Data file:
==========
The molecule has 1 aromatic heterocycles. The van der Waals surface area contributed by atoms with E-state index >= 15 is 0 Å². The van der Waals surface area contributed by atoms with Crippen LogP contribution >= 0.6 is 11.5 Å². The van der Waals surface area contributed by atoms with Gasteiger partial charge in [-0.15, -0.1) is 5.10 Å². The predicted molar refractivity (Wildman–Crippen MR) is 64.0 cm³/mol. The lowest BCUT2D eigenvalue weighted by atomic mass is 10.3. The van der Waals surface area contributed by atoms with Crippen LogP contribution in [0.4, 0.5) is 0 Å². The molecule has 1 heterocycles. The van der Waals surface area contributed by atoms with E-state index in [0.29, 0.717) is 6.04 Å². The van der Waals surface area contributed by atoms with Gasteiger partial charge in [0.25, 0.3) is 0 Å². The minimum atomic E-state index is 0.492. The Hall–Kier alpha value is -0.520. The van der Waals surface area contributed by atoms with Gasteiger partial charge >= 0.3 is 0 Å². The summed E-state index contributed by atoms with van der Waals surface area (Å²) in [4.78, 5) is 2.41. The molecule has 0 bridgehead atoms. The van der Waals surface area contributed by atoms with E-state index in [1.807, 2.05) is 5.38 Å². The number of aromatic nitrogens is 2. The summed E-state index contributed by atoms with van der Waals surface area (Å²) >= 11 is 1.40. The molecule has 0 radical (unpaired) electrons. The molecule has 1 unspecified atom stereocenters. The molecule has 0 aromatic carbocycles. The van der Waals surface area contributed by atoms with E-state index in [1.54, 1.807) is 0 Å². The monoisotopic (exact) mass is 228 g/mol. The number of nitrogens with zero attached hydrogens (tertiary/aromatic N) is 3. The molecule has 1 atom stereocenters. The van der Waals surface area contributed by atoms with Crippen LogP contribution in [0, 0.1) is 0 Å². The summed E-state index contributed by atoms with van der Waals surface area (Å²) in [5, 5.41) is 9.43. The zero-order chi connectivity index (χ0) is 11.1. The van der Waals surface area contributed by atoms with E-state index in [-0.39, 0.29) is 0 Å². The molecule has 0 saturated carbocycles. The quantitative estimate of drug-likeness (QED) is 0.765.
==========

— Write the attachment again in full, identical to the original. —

The molecule has 1 aromatic heterocycles. The van der Waals surface area contributed by atoms with E-state index >= 15 is 0 Å². The van der Waals surface area contributed by atoms with Crippen LogP contribution >= 0.6 is 11.5 Å². The van der Waals surface area contributed by atoms with Gasteiger partial charge in [-0.15, -0.1) is 5.10 Å². The predicted molar refractivity (Wildman–Crippen MR) is 64.0 cm³/mol. The lowest BCUT2D eigenvalue weighted by atomic mass is 10.3. The van der Waals surface area contributed by atoms with Crippen LogP contribution in [0.4, 0.5) is 0 Å². The molecule has 1 heterocycles. The van der Waals surface area contributed by atoms with E-state index in [0.29, 0.717) is 6.04 Å². The van der Waals surface area contributed by atoms with Gasteiger partial charge in [0.25, 0.3) is 0 Å². The minimum atomic E-state index is 0.492. The Hall–Kier alpha value is -0.520. The van der Waals surface area contributed by atoms with Gasteiger partial charge >= 0.3 is 0 Å². The summed E-state index contributed by atoms with van der Waals surface area (Å²) in [4.78, 5) is 2.41. The molecule has 0 bridgehead atoms. The van der Waals surface area contributed by atoms with E-state index in [1.807, 2.05) is 5.38 Å². The number of aromatic nitrogens is 2. The summed E-state index contributed by atoms with van der Waals surface area (Å²) >= 11 is 1.40. The molecule has 0 radical (unpaired) electrons. The molecule has 1 unspecified atom stereocenters. The molecule has 0 aromatic carbocycles. The van der Waals surface area contributed by atoms with E-state index in [1.54, 1.807) is 0 Å². The monoisotopic (exact) mass is 228 g/mol. The number of nitrogens with zero attached hydrogens (tertiary/aromatic N) is 3. The molecule has 1 atom stereocenters. The van der Waals surface area contributed by atoms with Crippen LogP contribution in [0, 0.1) is 0 Å². The summed E-state index contributed by atoms with van der Waals surface area (Å²) in [5, 5.41) is 9.43. The zero-order chi connectivity index (χ0) is 11.1. The van der Waals surface area contributed by atoms with E-state index in [-0.39, 0.29) is 0 Å². The molecule has 0 saturated carbocycles. The quantitative estimate of drug-likeness (QED) is 0.765.